In the latest appellate decision to affirm the dismissal of a subprime-related securities class action lawsuit, on June 29, 2010, a three-judge panel of the Ninth Circuit issued an opinion (designated "not for publication") affirming the dismissal of the securities suit that had been filed against Impac Mortgage Holdings and certain of its directors and officers.
As discussed in greater detail here, investors first filed their suit in August 2007, alleging that contrary to Impac’s representations the company’s Alt-A loans were being sold to less creditworthy borrowers, so that the loan portfolio was experiencing the same risks and discounts in securitization as sub-prime mortgages.
The plaintiffs alleged further that the defendants deceived investors by representing that Impac’s underwriting guidelines were strict and that its loans were high-quality, which in fact the executives were overriding the underwriting guidelines to originate and purchase poor-quality loans.
In a March 9, 2009 order (here), Central District of California Judge Andrew Guilford granted with prejudice the defendants’ motion to dismiss the plaintiffs’ Third Amended Complaint, and the plaintiffs appealed. My prior post about the district court proceedings can be found here.
In the Ninth Circuit’s June 29 opinion affirming the district courts dismissal, the panel found that the plaintiffs had "stated insufficient facts to create a strong inference of scienter." The panel found that none of the plaintiffs’ allegations taken individually "describe any underwriting-guideline violations or tie those violations to the class period with the ‘great detail’ required to give rise to a strong inferences of scienter."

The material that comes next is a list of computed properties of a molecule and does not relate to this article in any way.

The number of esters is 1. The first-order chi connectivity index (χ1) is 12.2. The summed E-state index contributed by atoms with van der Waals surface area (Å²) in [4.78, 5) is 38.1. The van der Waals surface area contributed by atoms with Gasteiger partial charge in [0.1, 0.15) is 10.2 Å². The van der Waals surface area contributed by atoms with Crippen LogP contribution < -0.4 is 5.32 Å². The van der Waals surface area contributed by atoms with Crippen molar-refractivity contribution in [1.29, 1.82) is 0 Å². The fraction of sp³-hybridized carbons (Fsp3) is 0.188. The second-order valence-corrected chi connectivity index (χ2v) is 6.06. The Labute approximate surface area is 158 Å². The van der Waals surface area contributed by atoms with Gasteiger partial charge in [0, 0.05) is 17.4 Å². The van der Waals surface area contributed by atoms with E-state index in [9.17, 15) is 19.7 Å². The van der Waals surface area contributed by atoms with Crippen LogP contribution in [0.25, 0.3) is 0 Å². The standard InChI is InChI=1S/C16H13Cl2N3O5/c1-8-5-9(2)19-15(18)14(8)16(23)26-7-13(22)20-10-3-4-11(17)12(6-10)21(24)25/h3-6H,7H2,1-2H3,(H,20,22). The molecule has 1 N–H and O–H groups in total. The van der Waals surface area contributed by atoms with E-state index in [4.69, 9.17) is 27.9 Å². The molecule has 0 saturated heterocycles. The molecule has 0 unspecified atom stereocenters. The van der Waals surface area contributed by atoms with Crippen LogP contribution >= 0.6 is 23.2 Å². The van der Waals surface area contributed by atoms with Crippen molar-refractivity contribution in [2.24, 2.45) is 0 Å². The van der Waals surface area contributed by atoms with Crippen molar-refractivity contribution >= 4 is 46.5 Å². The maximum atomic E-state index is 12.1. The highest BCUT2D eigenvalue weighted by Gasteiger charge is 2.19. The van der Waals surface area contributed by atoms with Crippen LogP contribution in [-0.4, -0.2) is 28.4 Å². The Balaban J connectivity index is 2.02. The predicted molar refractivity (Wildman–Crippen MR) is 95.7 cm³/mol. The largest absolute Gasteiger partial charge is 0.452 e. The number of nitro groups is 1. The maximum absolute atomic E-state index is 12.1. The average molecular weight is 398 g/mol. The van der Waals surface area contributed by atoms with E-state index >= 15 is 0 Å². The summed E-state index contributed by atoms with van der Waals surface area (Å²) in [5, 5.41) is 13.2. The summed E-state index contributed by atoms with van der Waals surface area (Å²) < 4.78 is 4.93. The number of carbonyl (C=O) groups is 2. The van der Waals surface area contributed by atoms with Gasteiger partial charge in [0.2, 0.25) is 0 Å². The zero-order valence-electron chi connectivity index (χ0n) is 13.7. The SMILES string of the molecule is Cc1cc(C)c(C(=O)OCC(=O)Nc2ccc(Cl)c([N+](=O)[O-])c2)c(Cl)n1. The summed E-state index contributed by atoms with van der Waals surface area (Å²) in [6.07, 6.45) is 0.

Taking the plaintiffs allegations as a whole, the panel concluded that "the inference that the defendants intended to deceive investors is still less compelling than a competing inference of non-fraudulent intent." The court went on to observe that "at bottom, a non-fraudulent inference – namely that Impact’s efforts to minimize risk exposure in the mortgage industry came too late to avoid large losses – is more compelling than an inference that Impac’s officers intended to defraud investors by falsely claiming to tighten its underwriting guidelines."
The Ninth Circuit’s opinion in the Impac case is the third appellate decision issued in connection with the subprime and credit crisis-related litigation wave, joining the Second Circuit’s decision in the Centerline case (about which refer here) and the Eighth Circuit’s decision in the NovaStar case (about which refer here). In each of these decisions, the appellate courts have affirmed the lower court’s dismissal of the complaint.
While three cases represents far too small of a data set to draw any conclusions, at least so far it seems that plaintiffs have not been rewarded for appealing the lower court dismissals.
I was somewhat curious about the significance of the fact that the Ninth Circuit’s opinion was designated "not for publication." Although I have never been able to figure out why Courts bother with that sort of thing in this day and age (obviously it is public so why bother with the designation), it is clear that the Ninth Circuit cannot bar participants from referencing the case, as Federal Rule of Appellate Procedure 32.1 expressly provides that courts may not "prohibit or restrict" the citation to appellate opinions by designating them as, for example, "not for publication." So why bother designating an opinion as not for publication?
In any event, I have adjusted my running tally of subprime related case dispositions (which can be accessed here) to reflect the appellate decision in the Impac case.